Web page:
This is your tutorial on statistical significance. Statistical significance is a quantitative assessment of whether or not observations represent a pattern or they're just due to chance. So when we talk in other tutorials about something being significant, we're talking about statistical significance.
There's also something called practical significance. Practical significance is whether or not something is meaningful in the real world. In practice, does this affect our lives? Something that's important to remember is that with a large sample size, we can get to find some things that are statistically significant that might not be practically significant. And there are other things that might be practically significant but not statistically significant.
Statistical significance and hypothesis testing are connected. With hypothesis testing, we are determining what level of difference from an assumed claim is going to constitute statistical significance. That's an important part of it. And then, on the end of it, a result is called statistically significant if it is unlikely to have occurred by chance.
So this first example says a state survey of all high school students finds that 15% of 10th graders drink regularly. A town randomly selects 100 students and finds that 18% of their 10th graders drink regularly. So by doing some sort of statistical test and setting a significance level, and if this passes that test, essentially, then we can say that, yes, this is statistically significant, or no, it's not.
Now, whether or not it's of practical significance is, does this affect our life in the real world? And for this town, even if it came back that, no, there was no statistical significance, that it's random that 18% of our 10th graders drink regularly, you still might want to do something about that. It still might have meaning for you in the real world, that difference, because it's about something that's serious.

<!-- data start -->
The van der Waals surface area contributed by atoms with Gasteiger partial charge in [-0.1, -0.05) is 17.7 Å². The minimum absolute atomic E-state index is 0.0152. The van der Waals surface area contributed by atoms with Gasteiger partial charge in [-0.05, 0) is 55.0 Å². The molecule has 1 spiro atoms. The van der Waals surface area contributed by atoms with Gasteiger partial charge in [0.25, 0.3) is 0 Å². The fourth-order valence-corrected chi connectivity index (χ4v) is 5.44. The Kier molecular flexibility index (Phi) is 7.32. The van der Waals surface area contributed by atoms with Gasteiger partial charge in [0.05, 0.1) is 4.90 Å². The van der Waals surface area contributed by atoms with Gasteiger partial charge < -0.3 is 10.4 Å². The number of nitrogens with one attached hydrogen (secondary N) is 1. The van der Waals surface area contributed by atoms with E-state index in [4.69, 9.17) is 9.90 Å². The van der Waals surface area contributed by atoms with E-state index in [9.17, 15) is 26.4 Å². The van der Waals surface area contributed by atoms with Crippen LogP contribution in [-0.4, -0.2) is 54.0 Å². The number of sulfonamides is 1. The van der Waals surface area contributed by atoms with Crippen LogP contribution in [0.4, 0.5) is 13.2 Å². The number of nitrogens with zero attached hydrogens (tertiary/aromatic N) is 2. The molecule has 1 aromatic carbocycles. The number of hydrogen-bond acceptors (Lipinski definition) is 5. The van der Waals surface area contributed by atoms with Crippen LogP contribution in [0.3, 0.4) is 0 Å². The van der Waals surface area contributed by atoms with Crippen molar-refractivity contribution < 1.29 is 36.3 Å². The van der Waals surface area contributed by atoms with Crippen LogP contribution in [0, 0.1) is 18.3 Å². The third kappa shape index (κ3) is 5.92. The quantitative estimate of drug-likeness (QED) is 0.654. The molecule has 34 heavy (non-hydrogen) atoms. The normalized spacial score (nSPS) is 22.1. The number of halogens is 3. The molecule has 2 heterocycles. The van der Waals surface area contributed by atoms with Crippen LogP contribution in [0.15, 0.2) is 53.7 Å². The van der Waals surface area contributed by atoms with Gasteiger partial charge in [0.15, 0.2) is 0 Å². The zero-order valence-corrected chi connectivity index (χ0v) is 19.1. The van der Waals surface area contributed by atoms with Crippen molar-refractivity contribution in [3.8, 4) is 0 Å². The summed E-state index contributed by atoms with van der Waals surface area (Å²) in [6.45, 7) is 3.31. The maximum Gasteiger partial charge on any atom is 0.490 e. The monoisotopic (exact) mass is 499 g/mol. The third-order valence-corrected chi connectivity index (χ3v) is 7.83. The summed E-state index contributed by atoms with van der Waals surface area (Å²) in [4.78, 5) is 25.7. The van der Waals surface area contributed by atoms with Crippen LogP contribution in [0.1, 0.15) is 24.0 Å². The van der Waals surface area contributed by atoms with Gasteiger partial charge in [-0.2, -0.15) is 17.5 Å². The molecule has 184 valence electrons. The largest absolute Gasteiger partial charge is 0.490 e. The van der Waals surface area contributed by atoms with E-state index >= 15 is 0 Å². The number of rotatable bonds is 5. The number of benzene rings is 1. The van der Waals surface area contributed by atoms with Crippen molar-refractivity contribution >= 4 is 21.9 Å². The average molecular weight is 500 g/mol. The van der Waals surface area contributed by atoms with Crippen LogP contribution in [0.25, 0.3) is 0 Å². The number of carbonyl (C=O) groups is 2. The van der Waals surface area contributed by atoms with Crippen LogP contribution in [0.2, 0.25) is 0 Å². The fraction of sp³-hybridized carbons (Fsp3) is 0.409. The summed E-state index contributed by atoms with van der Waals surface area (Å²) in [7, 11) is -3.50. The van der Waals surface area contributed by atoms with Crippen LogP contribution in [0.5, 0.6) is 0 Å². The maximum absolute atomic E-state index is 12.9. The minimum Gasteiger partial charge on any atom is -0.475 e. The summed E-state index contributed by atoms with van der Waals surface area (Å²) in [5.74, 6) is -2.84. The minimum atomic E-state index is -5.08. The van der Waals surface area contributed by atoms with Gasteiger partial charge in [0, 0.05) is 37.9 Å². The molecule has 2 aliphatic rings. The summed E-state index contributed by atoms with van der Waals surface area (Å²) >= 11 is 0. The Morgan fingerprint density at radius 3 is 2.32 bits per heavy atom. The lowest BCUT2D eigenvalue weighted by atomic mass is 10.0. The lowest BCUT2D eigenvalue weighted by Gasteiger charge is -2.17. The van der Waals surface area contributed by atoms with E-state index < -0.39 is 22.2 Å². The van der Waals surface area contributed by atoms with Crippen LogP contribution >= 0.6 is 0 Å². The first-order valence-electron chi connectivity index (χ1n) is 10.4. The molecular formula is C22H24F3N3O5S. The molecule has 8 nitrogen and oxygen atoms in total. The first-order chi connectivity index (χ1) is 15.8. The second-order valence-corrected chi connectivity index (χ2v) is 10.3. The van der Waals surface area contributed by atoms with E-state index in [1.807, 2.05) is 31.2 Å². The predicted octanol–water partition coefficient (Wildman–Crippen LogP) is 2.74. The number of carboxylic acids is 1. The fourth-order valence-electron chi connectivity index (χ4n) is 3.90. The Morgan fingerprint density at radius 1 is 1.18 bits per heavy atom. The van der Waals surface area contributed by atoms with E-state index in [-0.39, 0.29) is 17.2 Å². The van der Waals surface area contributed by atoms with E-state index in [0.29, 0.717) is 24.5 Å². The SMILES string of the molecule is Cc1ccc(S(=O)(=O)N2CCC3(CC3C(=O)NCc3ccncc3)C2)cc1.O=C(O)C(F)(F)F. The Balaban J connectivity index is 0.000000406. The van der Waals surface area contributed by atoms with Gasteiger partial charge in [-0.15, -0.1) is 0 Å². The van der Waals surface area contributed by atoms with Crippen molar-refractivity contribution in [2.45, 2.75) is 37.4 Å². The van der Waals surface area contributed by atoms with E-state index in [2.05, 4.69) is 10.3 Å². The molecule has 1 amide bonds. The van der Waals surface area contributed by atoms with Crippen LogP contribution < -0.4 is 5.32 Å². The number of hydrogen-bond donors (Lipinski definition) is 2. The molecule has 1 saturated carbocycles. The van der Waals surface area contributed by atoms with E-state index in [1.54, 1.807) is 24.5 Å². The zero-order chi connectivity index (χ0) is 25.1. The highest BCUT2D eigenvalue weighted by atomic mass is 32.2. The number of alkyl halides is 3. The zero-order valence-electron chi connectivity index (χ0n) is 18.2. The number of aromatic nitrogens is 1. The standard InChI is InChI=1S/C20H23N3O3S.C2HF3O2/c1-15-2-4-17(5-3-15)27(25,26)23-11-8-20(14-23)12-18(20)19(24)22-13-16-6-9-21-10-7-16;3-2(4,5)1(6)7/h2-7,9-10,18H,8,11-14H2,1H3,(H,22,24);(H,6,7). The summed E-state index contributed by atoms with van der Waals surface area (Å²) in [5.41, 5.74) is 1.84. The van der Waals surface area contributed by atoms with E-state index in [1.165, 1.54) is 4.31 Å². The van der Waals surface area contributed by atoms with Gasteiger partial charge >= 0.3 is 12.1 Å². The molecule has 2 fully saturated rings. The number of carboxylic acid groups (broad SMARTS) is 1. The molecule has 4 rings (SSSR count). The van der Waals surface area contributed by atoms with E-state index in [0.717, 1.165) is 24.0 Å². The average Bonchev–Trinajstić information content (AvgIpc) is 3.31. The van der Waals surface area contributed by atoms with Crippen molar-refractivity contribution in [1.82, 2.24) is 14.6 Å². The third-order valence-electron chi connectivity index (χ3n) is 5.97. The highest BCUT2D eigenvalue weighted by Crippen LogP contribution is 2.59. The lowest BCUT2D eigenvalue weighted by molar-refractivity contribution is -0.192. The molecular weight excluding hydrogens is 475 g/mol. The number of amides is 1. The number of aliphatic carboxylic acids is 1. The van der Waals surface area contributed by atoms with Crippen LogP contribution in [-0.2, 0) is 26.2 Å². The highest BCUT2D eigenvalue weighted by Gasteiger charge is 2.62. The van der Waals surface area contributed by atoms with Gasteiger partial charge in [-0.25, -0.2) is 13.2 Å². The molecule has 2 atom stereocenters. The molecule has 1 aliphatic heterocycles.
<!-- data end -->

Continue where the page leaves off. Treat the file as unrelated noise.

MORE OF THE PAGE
So this here may or may not have statistical significance. We don't know. We'd have to do a test. But it might have practical meaning for us. We might want to do something about it. Here, example 2 says a statistical study finds that people who talk on their cell phones have a statistically significant greater risk of developing cancer, 1 in 20 million instead of 1 in 10 million, which is for non-cell phone users.
So in this case, using a cell phone doubles your risk of getting cancer. And it says that there is statistical significance. However, is this of practical significance? Going from a 1 in 20 million to 1 in 10 million chance of cancer for not using a cell phone might not mean much in the real world. People are still probably going to use their cell phones because they're very attached to them and there's a lot of advantages for what is a very, very small decrease in risk. So here's a case where even though it's statistically significant, there might not be much real-world application of it and much practical significance. This has been your tutorial on statistical significance.